The Ramsay group keeps its eye on trends. “Every time a new direction opens up, whether it’s here in Melbourne, in Barcelona or even in New York City there’ll be a team from the restaurant go out - six waiters and six chefs – they’ll go out and taste and identify what is good and what has made that restaurant so successful. Then when it comes to one that’s been slated in the press, condemned for perhaps overseasoned food, undercooked fish - we still send them there. For me there’s just as much to learn from the bad experience as there is from the good experience.”
Ramsay’s young staff members have a chance to have their partners or parents in to eat at the restaurants. “It’s just nice for the parents or partners to identify why they work so hard and make their lives a bit easier on their days off. But then I ask the individual working alongside me ‘Really glad they could make it. Do you want to go and get changed and eat with them? How do you feel?’ and it’s quite an interesting turning point whether they want to show and confirm to their parents what they learned or whether they want to be on the other side of the fence and indulge.”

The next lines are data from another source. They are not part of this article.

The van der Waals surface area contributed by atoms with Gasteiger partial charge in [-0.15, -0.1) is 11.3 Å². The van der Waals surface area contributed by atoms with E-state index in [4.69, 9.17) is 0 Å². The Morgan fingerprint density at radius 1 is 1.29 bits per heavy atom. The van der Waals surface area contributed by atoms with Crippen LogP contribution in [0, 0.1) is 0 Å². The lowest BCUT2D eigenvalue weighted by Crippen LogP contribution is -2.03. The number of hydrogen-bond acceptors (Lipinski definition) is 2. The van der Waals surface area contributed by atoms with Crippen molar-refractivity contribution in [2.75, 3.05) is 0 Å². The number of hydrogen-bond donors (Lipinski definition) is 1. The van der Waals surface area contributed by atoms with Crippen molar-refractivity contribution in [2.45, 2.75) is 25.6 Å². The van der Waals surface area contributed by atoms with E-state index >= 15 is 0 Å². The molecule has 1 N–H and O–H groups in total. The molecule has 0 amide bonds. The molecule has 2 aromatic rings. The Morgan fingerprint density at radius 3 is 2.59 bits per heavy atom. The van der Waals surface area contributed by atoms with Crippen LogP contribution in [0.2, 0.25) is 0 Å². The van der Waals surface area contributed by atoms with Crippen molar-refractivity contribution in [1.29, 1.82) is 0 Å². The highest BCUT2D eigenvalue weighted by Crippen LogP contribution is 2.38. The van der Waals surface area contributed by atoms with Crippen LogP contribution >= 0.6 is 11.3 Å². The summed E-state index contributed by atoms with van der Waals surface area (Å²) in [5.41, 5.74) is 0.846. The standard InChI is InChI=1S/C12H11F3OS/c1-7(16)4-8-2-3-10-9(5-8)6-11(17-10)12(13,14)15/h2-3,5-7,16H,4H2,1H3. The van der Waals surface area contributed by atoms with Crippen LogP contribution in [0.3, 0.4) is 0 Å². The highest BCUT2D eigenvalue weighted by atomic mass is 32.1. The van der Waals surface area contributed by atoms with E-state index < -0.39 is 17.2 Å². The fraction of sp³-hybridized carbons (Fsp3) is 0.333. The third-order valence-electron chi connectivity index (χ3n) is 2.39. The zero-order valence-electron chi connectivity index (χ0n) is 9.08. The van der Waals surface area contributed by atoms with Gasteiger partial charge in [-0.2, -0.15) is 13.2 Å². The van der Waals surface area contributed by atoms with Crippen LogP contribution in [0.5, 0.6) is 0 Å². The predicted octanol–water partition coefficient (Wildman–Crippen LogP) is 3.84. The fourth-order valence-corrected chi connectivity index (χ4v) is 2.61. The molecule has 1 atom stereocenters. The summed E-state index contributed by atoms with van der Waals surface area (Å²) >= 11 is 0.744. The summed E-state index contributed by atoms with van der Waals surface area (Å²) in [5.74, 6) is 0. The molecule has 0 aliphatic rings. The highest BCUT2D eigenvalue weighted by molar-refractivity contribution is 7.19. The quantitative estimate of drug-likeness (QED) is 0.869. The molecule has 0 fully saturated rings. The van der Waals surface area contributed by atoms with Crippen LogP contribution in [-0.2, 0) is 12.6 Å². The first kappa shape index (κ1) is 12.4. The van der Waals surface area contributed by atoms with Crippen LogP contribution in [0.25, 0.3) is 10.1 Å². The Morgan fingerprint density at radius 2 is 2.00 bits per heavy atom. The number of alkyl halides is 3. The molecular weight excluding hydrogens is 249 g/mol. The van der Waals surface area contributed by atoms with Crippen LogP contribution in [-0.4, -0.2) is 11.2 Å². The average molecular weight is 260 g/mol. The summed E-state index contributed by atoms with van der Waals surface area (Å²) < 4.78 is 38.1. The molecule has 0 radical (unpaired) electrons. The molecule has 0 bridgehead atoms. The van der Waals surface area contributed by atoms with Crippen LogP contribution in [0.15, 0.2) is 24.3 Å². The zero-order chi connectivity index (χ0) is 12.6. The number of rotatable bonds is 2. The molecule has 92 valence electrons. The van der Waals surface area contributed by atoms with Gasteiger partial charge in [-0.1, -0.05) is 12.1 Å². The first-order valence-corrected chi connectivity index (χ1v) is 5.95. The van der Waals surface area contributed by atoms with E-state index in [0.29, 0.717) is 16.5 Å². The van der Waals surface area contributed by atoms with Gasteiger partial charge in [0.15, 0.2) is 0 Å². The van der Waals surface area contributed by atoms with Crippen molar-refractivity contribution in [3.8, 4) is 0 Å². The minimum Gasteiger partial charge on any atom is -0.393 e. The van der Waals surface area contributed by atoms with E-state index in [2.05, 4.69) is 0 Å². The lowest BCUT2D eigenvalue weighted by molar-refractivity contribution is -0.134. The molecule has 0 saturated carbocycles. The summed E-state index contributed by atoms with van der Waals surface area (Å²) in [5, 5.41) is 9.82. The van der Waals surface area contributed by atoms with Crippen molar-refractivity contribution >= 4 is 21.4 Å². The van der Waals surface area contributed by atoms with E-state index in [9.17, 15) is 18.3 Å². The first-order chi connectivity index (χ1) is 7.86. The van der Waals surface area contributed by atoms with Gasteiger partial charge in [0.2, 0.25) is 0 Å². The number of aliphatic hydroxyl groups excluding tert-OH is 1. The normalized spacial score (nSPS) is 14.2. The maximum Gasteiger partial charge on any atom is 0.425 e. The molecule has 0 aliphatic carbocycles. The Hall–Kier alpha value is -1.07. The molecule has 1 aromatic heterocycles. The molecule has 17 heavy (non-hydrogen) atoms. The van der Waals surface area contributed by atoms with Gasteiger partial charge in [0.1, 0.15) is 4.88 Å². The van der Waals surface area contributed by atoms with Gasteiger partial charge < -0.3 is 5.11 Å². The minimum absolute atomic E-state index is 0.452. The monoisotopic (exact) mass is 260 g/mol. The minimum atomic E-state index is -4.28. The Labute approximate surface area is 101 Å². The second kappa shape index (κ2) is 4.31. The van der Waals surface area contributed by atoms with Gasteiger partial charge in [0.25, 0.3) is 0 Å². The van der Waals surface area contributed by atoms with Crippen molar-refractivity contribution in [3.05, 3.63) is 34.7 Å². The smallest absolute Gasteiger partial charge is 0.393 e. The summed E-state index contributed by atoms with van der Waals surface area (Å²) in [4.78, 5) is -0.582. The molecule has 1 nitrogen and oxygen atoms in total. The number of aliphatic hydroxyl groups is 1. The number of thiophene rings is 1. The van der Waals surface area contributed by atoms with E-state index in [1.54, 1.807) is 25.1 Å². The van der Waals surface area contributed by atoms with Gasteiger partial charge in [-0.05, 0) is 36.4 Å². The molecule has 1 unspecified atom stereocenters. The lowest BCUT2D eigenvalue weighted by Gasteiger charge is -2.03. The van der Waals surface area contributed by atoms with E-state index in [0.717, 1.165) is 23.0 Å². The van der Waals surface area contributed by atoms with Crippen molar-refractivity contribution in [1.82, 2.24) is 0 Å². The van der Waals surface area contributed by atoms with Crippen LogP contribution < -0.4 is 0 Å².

Ramsay says he has never eaten in his restaurants. “I can’t face going in there, sitting down and waiting for food. I wouldn’t put that message out to my customers – how would I feel if I walked into Claridge's and sat in a corner with my family with the wine and champagne and three or four courses – what sort of message is that?”